A resource manager is usually a privileged process, so you should be careful not to let a client coerce it into exhausting resources or compromising the system.

When you're designing your resource manager, you should consider the following:

The permissions on the resource manager's entry in the pathname space
You specify these permissions as an argument to iofunc_attr_init(). In general, there isn't a “correct” set of permissions to use; you should restrict them according to what you want other processes and users to be able to do with your resource manager.
Running as root
A resource manager typically needs to be started by root in order to attach to the pathname space, but it's a good idea to use procmgr_ability() to retain the abilities that the resource manager needs, and then run as a non-root user. For more information, see Process privileges in the QNX Neutrino Programmer's Guide.
Requests to allocate resources on behalf of a client
If the resource manager isn't a critical process that needs to be free of any resource constraint thresholds, it can simply run in constrained mode (see Resource constraint thresholds in the QNX Neutrino Programmer's Guide).

If the resource manager is a critical process, it should keep the PROCMGR_AID_RCONSTRAINT ability (see procmgr_ability()), but it then needs to ensure that constrained clients don't use it to allocate a resource in excess of the currently defined threshold. Unless the resource manager is managing the resource itself, compliance generally means adopting the client's constraint mode when handling a request, in one of the following ways:

  • Automatically, by setting RESMGR_FLAG_RCM in the resmgr_attr_t structure (see the entry for resmgr_attach() in the QNX Neutrino C Library Reference):
    resmgr_attr.flags |= RESMGR_FLAG_RCM;
    resmgr_attach(dpp, &resmgr_attr, name, _FTYPE_ANY, 0, &connect_funcs,
                  &io_funcs, &io_attr))
  • Manually, by checking for _NTO_MI_CONSTRAINED in the flags member of the _msg_info structure, available from a call to MsgReceive() or MsgInfo(). If this bit is set, the message was received from a constrained client; when the resource manager allocates resources on behalf of such a client, it should constrain itself using ThreadCtl() with the _NTO_TCTL_RCM_GET_AND_SET command:
    int value = 1; // 1 to constrain, 0 to remove constraint
    ThreadCtl(_NTO_TCTL_RCM_GET_AND_SET, &value); /* swaps current state with value */
    /* Handle the request... */
    ThreadCtl(_NTO_TCTL_RCM_GET_AND_SET, &value); /* restores original state */

When a resource manager runs as a constrained process or constrains one of its threads, resource allocation requests fail when there are still resources available. It should handle these failures in the same way it would handle a failure caused by complete exhaustion of resources, generally by returning an error to the client. If the resource manager can continue to process messages, it should do so, for the sake of overall system stability.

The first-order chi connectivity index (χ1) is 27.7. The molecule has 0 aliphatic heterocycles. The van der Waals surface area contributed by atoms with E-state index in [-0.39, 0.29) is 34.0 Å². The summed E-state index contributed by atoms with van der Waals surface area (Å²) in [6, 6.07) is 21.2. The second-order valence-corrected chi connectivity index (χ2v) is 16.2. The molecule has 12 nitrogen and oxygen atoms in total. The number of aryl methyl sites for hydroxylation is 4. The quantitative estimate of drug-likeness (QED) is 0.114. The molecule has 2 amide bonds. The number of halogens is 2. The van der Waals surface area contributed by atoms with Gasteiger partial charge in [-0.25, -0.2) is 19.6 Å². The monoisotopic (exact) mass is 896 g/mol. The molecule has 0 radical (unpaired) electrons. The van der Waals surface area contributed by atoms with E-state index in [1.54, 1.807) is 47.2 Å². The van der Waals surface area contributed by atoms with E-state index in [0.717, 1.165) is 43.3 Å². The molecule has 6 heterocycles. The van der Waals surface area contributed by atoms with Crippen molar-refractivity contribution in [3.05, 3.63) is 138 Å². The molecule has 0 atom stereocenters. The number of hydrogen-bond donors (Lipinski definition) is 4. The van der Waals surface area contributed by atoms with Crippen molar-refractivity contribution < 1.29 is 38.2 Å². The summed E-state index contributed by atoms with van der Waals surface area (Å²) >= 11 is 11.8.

Checking a client's abilities
You can make sure that a client has the appropriate abilities by calling ConnectClientInfoAble() or iofunc_client_info_able(). Both of these take as an argument a list of abilities; if the client doesn't have all the required abilities, these functions set _NTO_CI_UNABLE in the flags member of the _client_info structure.
Note: If you've called one of these functions, iofunc_check_access() returns EACCES if _NTO_CI_UNABLE is set.

Your resource manager can create custom abilities by calling procmgr_ability_create(); a client can get identifiers for them by calling procmgr_ability_lookup(), and then call procmgr_ability() to retain them before it switches to a non-root user ID. For more information, see Creating abilities in the QNX Neutrino Programmer's Guide. When you check a client's abilities, you can include a combination of PROCMGR_AID_* abilities and custom ones.

The resource manager library creates the following custom abilities:

Ability ID Ability name Description
IOFUNC_ABILITYID_CHOWN iofunc/chown (IOFUNC_ABILITY_CHOWN) Allow the client to set the ownership of files, even if not root
IOFUNC_ABILITYID_DUP iofunc/dup (IOFUNC_ABILITY_DUP) Allow the client to duplicate another process's handle
IOFUNC_ABILITYID_EXEC iofunc/exec (IOFUNC_ABILITY_EXEC) Grant execute access to files and directories that the client wouldn't normally have access to
IOFUNC_ABILITYID_READ iofunc/read (IOFUNC_ABILITY_READ) Allow the client to access files for reading, even if it doesn't have the required permissions